The rise calculation is the distance from the ground to the floor of the camper. In my case, the rise is 47-inches. Divide that by the number of stair treads you want. Stair rise should be around 8-inches.
Six treads gives me a rise of 7 7/8-inches for each step. The sixth step is the camper’s floor, so therefore the stairs will have five treads.
Now for the hard part. I want to use the same stairs for when it’s on or off the truck.
A hinge will be used to fold the stairs under. The stair height for when it is on the camper is set at 47-inches. The ideal height for the stairs when it is off is 22-inches, but with that height the stairs would not fold under without hitting the camper. So the height was set at 31.5-inches. The height should be at the stair’s tread.
My first iteration was to not use hinges. I used stairs that slid together for the different heights. Then I got a new truck that had a different height. I used that opportunity to make a new design. The first set of hinges were 1-inch wide and too weak. Those hinges did not last one trip. The second set of hinges are much bigger and have lasted.
So far the stairs have worked great. They are stable and easy to setup. My first iteration with the one-inch hinges failed when my brother-in-law tried them. Since I went with the new hinges, they work flawlessly.
It took four hours to complete and cost $40. In my opinion, the skill level of this modification is medium.
6. Jeff McDonald, Mill Valley, California
Repeater for DVD Player
2005 Ford F-350
2008 Bigfoot 10.4
In our camper the radio/CD/DVD player is above the dinette. We have a mid-bath so to operate the unit we would have to get out of the cabover where our TV is to change the volume, etc. To remedy this I installed a repeater so I could use the remote from the cabover.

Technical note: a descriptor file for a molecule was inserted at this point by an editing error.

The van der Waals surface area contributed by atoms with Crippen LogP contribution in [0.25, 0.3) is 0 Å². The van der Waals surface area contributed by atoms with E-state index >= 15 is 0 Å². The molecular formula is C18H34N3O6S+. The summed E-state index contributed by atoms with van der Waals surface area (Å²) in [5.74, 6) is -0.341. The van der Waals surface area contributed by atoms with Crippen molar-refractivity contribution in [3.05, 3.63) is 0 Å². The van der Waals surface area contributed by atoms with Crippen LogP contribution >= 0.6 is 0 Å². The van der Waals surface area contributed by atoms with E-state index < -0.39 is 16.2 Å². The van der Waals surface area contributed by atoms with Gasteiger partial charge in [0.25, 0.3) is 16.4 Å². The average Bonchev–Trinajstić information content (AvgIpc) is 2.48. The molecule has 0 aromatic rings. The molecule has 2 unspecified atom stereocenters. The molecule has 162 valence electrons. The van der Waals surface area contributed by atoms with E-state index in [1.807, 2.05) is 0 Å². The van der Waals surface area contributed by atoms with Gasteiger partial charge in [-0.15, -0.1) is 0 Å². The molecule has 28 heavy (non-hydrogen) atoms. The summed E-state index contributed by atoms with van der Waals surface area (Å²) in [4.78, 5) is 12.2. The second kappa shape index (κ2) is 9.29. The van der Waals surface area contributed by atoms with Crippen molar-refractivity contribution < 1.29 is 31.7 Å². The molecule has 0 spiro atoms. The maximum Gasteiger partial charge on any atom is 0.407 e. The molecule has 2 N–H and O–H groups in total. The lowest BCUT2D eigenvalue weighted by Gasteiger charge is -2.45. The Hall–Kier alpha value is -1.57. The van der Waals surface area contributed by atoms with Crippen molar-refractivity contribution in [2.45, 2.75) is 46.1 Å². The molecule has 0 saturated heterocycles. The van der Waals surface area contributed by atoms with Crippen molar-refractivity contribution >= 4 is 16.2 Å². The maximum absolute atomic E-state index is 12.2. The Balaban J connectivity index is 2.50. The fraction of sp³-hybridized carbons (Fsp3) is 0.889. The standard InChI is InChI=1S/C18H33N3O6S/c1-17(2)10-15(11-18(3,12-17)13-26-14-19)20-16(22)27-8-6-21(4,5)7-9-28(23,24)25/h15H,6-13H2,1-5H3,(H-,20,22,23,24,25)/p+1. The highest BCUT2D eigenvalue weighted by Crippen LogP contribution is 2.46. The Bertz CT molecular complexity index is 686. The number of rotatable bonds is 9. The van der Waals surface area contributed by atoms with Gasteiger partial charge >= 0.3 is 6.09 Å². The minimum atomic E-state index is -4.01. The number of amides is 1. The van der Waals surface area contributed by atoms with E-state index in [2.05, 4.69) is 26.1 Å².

Above: The radio cd/dvd unit
I bought a PAC IR-X repeater and installed it in a cabinet across from the radio putting the sending part in the cabinet above a hinge.
Above: The location of the sender, top center of hinge
I then routed the wire for the receiver part above the rear door in line with the overhead bunk.
Above: The receiver above the door between the ceiling and the valance. Also shown is a part of the light used for power.
For power to the unit, I fished a wire to an existing light above the door and connected it with a fuse. Then I put a label on the light to remind me that there is a fuse in that lamp for the repeater.
Above: Repeater view from overcab
The repeater install has worked great and would do it again. It took me three hours to complete this modification and cost me $22. In my opinion, the skill level of this modification is medium.
7. Sean Lynn, Surrey, British Columbia
Backup Camera Relocation
2011 Ram 3500
2014 Lance 950S
The aftermarket backup camera installed on the license plate of our truck worked fine when we had an 8.5 foot camper on the truck. When we upgraded to our Lance 950S, the camera’s view was blocked by the longer camper overhang.
The new camper required air bags to be installed which required a small compressor to be plugged into a 12-volt power supply inside the camper. That required extending the slide sufficiently to gain access inside the camper. That was painfully time consuming to just add a bit of air.